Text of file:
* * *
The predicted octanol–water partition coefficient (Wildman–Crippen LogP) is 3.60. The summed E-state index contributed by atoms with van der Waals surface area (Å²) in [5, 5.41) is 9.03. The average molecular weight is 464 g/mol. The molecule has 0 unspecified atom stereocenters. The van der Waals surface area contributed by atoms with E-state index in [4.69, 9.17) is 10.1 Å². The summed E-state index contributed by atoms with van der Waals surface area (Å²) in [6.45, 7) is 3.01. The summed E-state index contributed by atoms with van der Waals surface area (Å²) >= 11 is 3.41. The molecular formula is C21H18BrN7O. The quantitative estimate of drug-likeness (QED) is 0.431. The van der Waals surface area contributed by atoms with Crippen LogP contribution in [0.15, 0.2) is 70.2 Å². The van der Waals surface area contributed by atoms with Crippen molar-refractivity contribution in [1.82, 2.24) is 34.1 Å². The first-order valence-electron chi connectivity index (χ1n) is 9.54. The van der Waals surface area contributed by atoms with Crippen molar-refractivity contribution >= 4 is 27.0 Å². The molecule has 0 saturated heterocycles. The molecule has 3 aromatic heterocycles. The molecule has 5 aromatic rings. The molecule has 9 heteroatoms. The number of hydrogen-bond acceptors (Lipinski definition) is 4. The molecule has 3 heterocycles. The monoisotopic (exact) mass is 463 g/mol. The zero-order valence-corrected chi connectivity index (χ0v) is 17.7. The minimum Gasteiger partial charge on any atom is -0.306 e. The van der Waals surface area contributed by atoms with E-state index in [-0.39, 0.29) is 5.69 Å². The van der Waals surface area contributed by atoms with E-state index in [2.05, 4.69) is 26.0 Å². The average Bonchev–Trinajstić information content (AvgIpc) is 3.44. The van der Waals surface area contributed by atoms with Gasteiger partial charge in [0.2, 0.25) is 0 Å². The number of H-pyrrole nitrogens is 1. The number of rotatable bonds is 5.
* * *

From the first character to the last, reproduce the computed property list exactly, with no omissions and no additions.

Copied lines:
The predicted octanol–water partition coefficient (Wildman–Crippen LogP) is 3.60. The summed E-state index contributed by atoms with van der Waals surface area (Å²) in [5, 5.41) is 9.03. The average molecular weight is 464 g/mol. The molecule has 0 unspecified atom stereocenters. The van der Waals surface area contributed by atoms with E-state index in [4.69, 9.17) is 10.1 Å². The summed E-state index contributed by atoms with van der Waals surface area (Å²) in [6.45, 7) is 3.01. The summed E-state index contributed by atoms with van der Waals surface area (Å²) >= 11 is 3.41. The molecular formula is C21H18BrN7O. The quantitative estimate of drug-likeness (QED) is 0.431. The van der Waals surface area contributed by atoms with Crippen LogP contribution in [0.15, 0.2) is 70.2 Å². The van der Waals surface area contributed by atoms with Crippen molar-refractivity contribution in [1.82, 2.24) is 34.1 Å². The first-order valence-electron chi connectivity index (χ1n) is 9.54. The van der Waals surface area contributed by atoms with Crippen molar-refractivity contribution >= 4 is 27.0 Å². The molecule has 0 saturated heterocycles. The molecule has 3 aromatic heterocycles. The molecule has 5 aromatic rings. The molecule has 9 heteroatoms. The number of hydrogen-bond acceptors (Lipinski definition) is 4. The molecule has 3 heterocycles. The monoisotopic (exact) mass is 463 g/mol. The zero-order valence-corrected chi connectivity index (χ0v) is 17.7. The minimum Gasteiger partial charge on any atom is -0.306 e. The van der Waals surface area contributed by atoms with E-state index in [-0.39, 0.29) is 5.69 Å². The van der Waals surface area contributed by atoms with E-state index in [2.05, 4.69) is 26.0 Å². The average Bonchev–Trinajstić information content (AvgIpc) is 3.44. The van der Waals surface area contributed by atoms with Gasteiger partial charge in [0.2, 0.25) is 0 Å². The number of H-pyrrole nitrogens is 1. The number of rotatable bonds is 5.